Strokemark: Do you think that this is a problem with the type of cell, and would other types be more effective?
Prof. Berninger: It depends on your intention. If you plan to take advantage of a bystander effect in a sample population that by chance, purely by chance, has a positive effect, then there might be hope. It’s like if you find a new antibiotic that you didn’t know before and it works.
Originally, the idea was the mesenchymal stem cells also could replace diseased neurons, but I don’t think there is any evidence that this can be the case. There were reports at one time, but nobody takes these reports seriously anymore. So the hope that these cells will be making neurons or any other part that is relevant for promoting brain function has died entirely.
It is possible that someday we understand more what these cells are doing. And if we know what these cells are secreting in terms of growth factors or if we know what the positive effect is on the immune system, then instead of using the cells, we could use some compounds that would replace their functions.
So, I think that using mesenchymal stem cells is like just taking a chance on something. We hope that these cells can do something, but we still don’t’ know what exactly it would be. And we hope that this could benefit the tissue and thereby, the patient.
The other big expectation is that at one point we would really be able to replace the damaged cells. For this, I don’t think we can start with the famous mesenchymal stem cells. Instead, we need to develop other systems.
Strokemark: Are you familiar with the results of Steinberg’s research? He implanted stem cells and reported results where people started to feel better the next day. What is your take on results like this?
Prof. Berninger: Frankly speaking, it is impossible to see results in a day. The neurons in our nervous system, even in a fetus, take months to mature. To reconstitute neurons within hours is not possible. There could be some immediate benefit because of some collateral effects. Bystander effects might be possible, and they can be more rapid. But I have a difficult time believing that we could really see results in one day. Recovery will always take substantially more time.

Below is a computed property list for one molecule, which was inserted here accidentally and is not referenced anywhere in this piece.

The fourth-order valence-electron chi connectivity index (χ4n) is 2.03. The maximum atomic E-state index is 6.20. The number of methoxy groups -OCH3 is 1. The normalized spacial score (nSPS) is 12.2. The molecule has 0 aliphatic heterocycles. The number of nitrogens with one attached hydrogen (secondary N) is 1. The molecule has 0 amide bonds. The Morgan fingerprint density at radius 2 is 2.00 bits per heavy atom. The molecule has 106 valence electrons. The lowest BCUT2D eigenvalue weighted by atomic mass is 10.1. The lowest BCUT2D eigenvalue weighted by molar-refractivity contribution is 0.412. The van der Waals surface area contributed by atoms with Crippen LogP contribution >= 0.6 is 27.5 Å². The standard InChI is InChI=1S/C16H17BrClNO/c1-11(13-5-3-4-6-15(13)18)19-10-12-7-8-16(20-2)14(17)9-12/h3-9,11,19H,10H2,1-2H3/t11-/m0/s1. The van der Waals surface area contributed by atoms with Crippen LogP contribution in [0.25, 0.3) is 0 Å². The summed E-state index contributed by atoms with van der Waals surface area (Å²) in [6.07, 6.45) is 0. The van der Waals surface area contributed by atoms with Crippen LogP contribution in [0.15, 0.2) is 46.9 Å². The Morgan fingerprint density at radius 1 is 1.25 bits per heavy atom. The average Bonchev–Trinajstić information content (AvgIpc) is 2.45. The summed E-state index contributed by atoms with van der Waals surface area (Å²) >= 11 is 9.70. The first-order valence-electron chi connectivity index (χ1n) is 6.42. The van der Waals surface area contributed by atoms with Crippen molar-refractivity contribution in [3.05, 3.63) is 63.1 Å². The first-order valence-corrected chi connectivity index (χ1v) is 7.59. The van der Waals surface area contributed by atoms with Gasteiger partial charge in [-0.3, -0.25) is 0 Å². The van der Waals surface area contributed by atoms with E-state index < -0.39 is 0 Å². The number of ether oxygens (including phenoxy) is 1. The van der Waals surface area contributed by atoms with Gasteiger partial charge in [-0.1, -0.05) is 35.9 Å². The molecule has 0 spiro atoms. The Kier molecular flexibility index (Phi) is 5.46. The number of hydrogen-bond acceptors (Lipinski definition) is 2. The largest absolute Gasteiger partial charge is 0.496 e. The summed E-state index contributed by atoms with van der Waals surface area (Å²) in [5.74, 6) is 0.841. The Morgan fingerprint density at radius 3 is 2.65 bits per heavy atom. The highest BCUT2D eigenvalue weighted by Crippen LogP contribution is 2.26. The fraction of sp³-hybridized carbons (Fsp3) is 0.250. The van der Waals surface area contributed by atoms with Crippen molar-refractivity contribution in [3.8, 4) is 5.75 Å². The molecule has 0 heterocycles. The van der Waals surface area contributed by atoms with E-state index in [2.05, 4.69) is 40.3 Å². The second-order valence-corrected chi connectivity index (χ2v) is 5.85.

Strokemark: Would you recommend people to take part in clinical trials that are happening now?
Prof. Berninger: If it is approved, I would say, of course. Why not? I think people have to be careful that it is a real clinical trial. I think if it is approved, then it was analyzed and designed carefully. If you hear of one that you would like to try, it would make sense to join.
Strokemark: There are clinics out there that offer treatments. Would you recommend these?
Prof. Berninger: The scientific community is absolutely opposed to this. These clinics often have one stem cell for everything, and that is clearly bogus. These clinics only exist to extract money from patients.
Strokemark: Does the therapy offered in these clinics pose a danger?
Prof. Berninger: Even if there would be no danger, it is clear that they have no benefit. It would not even evoke a bystander effect. Somebody just wants to have the patients’ money. There is no rationale behind the treatment. There might be side effects, but the biggest concern is that it doesn’t work and only plays with the patients’ hope.
Researchers continue to look into stem cells
So, as we conclude the first part of our interview, we would like to leave you with the hope that many exciting things are happening in the field of stem cell research. Although researchers have not quite yet discovered the best way to use stem cells, they are working hard to uncover the possibilities. And as this field is growing, they are testing different types of stem cells and different ways to unlock their potential through clinical trials.